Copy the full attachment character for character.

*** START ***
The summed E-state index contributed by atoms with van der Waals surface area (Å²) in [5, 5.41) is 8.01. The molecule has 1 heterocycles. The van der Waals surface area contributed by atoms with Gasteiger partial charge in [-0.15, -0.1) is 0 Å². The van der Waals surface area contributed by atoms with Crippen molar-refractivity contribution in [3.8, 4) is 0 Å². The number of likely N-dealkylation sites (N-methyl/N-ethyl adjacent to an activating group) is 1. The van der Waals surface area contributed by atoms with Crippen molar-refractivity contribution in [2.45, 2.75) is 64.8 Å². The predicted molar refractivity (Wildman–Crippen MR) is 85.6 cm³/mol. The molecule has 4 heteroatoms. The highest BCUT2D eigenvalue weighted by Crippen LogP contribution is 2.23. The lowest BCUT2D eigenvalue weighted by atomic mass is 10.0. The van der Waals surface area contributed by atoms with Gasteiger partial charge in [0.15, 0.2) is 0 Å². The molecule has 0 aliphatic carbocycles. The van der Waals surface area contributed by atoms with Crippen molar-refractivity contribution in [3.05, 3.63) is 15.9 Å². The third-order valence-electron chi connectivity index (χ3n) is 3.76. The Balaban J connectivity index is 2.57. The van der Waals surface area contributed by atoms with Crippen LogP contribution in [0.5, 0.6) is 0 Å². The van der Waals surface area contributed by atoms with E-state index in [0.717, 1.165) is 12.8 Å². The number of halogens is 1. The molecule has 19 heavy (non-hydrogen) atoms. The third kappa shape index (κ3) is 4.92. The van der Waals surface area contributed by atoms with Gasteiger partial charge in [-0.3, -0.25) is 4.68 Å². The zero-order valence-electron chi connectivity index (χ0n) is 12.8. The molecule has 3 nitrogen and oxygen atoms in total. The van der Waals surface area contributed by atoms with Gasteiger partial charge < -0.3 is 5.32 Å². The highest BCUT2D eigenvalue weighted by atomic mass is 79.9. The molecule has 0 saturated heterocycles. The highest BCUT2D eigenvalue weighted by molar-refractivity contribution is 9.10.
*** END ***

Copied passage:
The summed E-state index contributed by atoms with van der Waals surface area (Å²) in [5, 5.41) is 8.01. The molecule has 1 heterocycles. The van der Waals surface area contributed by atoms with Gasteiger partial charge in [-0.15, -0.1) is 0 Å². The van der Waals surface area contributed by atoms with Crippen molar-refractivity contribution in [3.8, 4) is 0 Å². The number of likely N-dealkylation sites (N-methyl/N-ethyl adjacent to an activating group) is 1. The van der Waals surface area contributed by atoms with Crippen molar-refractivity contribution in [2.45, 2.75) is 64.8 Å². The predicted molar refractivity (Wildman–Crippen MR) is 85.6 cm³/mol. The molecule has 4 heteroatoms. The highest BCUT2D eigenvalue weighted by Crippen LogP contribution is 2.23. The lowest BCUT2D eigenvalue weighted by atomic mass is 10.0. The van der Waals surface area contributed by atoms with Gasteiger partial charge in [0.15, 0.2) is 0 Å². The molecule has 0 aliphatic carbocycles. The van der Waals surface area contributed by atoms with Crippen molar-refractivity contribution in [3.05, 3.63) is 15.9 Å². The third-order valence-electron chi connectivity index (χ3n) is 3.76. The Balaban J connectivity index is 2.57. The van der Waals surface area contributed by atoms with Crippen LogP contribution in [0.5, 0.6) is 0 Å². The van der Waals surface area contributed by atoms with E-state index in [0.717, 1.165) is 12.8 Å². The number of halogens is 1. The molecule has 19 heavy (non-hydrogen) atoms. The third kappa shape index (κ3) is 4.92. The van der Waals surface area contributed by atoms with Gasteiger partial charge in [-0.3, -0.25) is 4.68 Å². The zero-order valence-electron chi connectivity index (χ0n) is 12.8. The molecule has 3 nitrogen and oxygen atoms in total. The van der Waals surface area contributed by atoms with Gasteiger partial charge < -0.3 is 5.32 Å². The highest BCUT2D eigenvalue weighted by atomic mass is 79.9. The molecule has 0 saturated heterocycles. The highest BCUT2D eigenvalue weighted by molar-refractivity contribution is 9.10.